This article was republished with permission from Michael Volkov’s Corruption, Crime & Compliance.
Looking back on 2013, the Department of Justice and SEC had a strong enforcement year. It is interesting to analyze how prosecutors exercised their discretion – what industries were subjects of FCPA investigations? How did the companies come to the attention of the DOJ and SEC?
There is no question that most subjects of FCPA investigations are “discovered” through the voluntary disclosure process. Companies continue to weigh the costs and benefits of the voluntary disclosure process. It is an issue that generates controversy among lawyers and business executives alike.
I have been critical of the DOJ and the SEC for not defining specific standards for voluntary disclosures. Too much of the calculation is defined in very general terms (e.g., a “substantial discount” and “extraordinary cooperation”).
Prosecutors know how to define a benefit and regularly do so in criminal cases prosecuted in the 94 districts by the U.S. Attorneys’ Office. For example, prosecutors will make a plea offer to a defendant that includes a specific discount in the defendant’s base offense level calculation under the Sentencing Guidelines. There is no reason why the DOJ and the SEC cannot articulate a set of standards for cooperation and potential benefits to companies that are considering making a voluntary disclosure.
Once an investigation starts in a specific industry, the level of risk rises for other companies in the same industry. Prosecutors gain important intelligence about how the industry works and about other companies in the same industry.
A company that decides to cooperate in DOJ and SEC investigations typically provides information about misconduct committed by other companies in the same industry. Companies that cooperate in criminal antitrust cartel investigations often provide important leads on foreign bribery by competitors.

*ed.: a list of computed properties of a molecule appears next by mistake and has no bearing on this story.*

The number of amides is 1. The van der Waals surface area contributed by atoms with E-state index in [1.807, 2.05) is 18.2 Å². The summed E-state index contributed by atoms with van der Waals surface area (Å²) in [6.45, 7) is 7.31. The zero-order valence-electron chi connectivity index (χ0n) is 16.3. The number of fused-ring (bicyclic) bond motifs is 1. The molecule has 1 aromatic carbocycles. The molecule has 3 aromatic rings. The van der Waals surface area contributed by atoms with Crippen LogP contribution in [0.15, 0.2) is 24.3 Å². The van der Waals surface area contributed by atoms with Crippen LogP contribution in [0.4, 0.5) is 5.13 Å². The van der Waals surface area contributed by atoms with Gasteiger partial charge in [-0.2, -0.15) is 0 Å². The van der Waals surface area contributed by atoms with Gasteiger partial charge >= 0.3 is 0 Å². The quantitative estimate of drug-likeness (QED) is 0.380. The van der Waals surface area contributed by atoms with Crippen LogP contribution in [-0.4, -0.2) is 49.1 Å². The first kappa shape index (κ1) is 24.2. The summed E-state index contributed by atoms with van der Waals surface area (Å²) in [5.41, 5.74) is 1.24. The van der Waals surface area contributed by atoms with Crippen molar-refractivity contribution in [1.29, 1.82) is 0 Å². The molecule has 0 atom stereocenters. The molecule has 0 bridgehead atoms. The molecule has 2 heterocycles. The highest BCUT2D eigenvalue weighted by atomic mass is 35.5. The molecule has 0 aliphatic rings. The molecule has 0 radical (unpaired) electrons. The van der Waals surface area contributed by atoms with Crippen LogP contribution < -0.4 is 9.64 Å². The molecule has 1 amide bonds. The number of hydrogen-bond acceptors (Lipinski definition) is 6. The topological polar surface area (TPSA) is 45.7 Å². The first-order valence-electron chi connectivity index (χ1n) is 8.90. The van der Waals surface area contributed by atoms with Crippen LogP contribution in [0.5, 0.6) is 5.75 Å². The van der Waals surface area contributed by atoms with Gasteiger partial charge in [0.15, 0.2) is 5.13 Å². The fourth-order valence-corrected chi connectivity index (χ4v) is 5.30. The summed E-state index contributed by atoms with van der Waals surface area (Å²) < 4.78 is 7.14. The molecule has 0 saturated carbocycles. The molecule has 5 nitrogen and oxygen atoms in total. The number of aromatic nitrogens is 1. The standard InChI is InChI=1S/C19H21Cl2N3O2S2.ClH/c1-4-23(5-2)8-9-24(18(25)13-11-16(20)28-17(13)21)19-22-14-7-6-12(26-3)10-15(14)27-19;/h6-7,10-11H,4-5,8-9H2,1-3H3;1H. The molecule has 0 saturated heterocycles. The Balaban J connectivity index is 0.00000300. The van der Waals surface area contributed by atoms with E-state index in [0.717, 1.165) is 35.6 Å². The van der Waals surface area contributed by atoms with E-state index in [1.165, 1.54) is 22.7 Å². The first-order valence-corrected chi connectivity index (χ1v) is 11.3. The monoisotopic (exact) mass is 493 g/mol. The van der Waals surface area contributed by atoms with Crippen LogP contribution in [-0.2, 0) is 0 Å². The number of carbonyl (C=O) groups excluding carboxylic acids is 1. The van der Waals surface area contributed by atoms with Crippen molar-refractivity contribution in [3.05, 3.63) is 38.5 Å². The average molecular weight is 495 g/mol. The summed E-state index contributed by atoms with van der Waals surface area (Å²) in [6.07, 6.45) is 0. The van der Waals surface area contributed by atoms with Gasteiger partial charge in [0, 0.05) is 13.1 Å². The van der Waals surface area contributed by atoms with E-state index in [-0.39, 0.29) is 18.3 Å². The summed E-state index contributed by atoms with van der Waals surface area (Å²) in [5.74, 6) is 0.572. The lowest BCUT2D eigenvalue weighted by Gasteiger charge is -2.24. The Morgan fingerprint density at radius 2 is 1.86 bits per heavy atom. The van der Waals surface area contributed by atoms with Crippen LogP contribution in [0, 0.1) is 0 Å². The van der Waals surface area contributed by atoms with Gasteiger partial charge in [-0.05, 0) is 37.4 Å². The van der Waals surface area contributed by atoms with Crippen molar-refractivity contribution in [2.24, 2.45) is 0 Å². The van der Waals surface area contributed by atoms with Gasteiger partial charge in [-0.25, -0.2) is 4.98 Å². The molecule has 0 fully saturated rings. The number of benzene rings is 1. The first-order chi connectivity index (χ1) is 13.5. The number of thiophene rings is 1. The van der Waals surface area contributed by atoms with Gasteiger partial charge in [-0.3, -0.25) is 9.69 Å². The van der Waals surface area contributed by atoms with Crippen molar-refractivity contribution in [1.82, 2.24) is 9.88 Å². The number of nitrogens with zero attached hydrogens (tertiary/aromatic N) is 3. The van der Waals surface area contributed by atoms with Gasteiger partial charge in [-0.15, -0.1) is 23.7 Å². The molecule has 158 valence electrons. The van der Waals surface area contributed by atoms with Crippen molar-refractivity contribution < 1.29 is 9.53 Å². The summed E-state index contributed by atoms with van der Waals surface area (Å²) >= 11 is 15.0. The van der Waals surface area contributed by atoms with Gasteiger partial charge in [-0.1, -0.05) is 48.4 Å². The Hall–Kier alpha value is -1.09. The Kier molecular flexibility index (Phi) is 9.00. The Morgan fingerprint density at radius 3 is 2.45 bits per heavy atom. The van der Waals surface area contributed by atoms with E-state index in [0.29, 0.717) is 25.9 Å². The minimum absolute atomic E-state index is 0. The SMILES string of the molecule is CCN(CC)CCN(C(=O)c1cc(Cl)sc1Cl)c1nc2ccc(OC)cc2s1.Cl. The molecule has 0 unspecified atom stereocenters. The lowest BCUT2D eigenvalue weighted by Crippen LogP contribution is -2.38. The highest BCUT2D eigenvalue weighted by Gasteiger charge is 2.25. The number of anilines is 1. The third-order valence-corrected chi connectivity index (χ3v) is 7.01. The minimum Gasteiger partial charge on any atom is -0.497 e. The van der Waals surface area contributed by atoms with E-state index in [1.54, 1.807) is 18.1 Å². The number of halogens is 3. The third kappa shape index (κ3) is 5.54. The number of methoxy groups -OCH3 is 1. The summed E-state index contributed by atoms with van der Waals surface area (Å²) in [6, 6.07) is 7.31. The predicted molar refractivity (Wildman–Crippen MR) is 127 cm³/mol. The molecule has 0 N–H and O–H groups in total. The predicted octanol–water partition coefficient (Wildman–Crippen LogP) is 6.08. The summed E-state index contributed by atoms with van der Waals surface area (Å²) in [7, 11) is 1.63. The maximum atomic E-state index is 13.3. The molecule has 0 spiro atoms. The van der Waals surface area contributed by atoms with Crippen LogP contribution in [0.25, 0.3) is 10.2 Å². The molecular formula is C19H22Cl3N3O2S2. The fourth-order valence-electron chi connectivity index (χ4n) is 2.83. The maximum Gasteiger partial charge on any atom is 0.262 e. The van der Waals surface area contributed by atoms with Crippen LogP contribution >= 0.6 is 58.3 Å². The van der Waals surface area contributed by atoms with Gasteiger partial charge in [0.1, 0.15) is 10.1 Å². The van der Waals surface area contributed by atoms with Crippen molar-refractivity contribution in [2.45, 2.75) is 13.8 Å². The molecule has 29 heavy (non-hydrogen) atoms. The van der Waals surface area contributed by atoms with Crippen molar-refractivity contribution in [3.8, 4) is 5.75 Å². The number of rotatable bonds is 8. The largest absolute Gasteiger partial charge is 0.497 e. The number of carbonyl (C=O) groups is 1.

Another significant risk is when competitors use the same agent or distributor as part of their operations. Once the DOJ and the SEC identify a risky third party involved in a bribery scheme, the logical question is which other companies used the same agent or distributor.
The DOJ has used this tactic in the “pharmaceutical and medical device sweep” and related oil and gas industry investigations, launching investigations in these industries based on common third-party entities involved in bribery schemes.
Given this risk, companies have to monitor their third parties to make sure the third parties notify the company when the third party learns that it is the subject of a government inquiry. To make sure the third party notifies the company, contracts between the company and the third party should include an appropriate notification provision.
The tracking of FCPA and antitrust investigations provides important intelligence on DOJ and SEC investigations. Companies should monitor FCPA disclosures, settlements and other public information about DOJ and SEC enforcement actions. In addition, companies should track DOJ antitrust cartel investigations and enforcement actions.
Putting this information together will provide companies with additional risk factors to consider when dealing with third parties.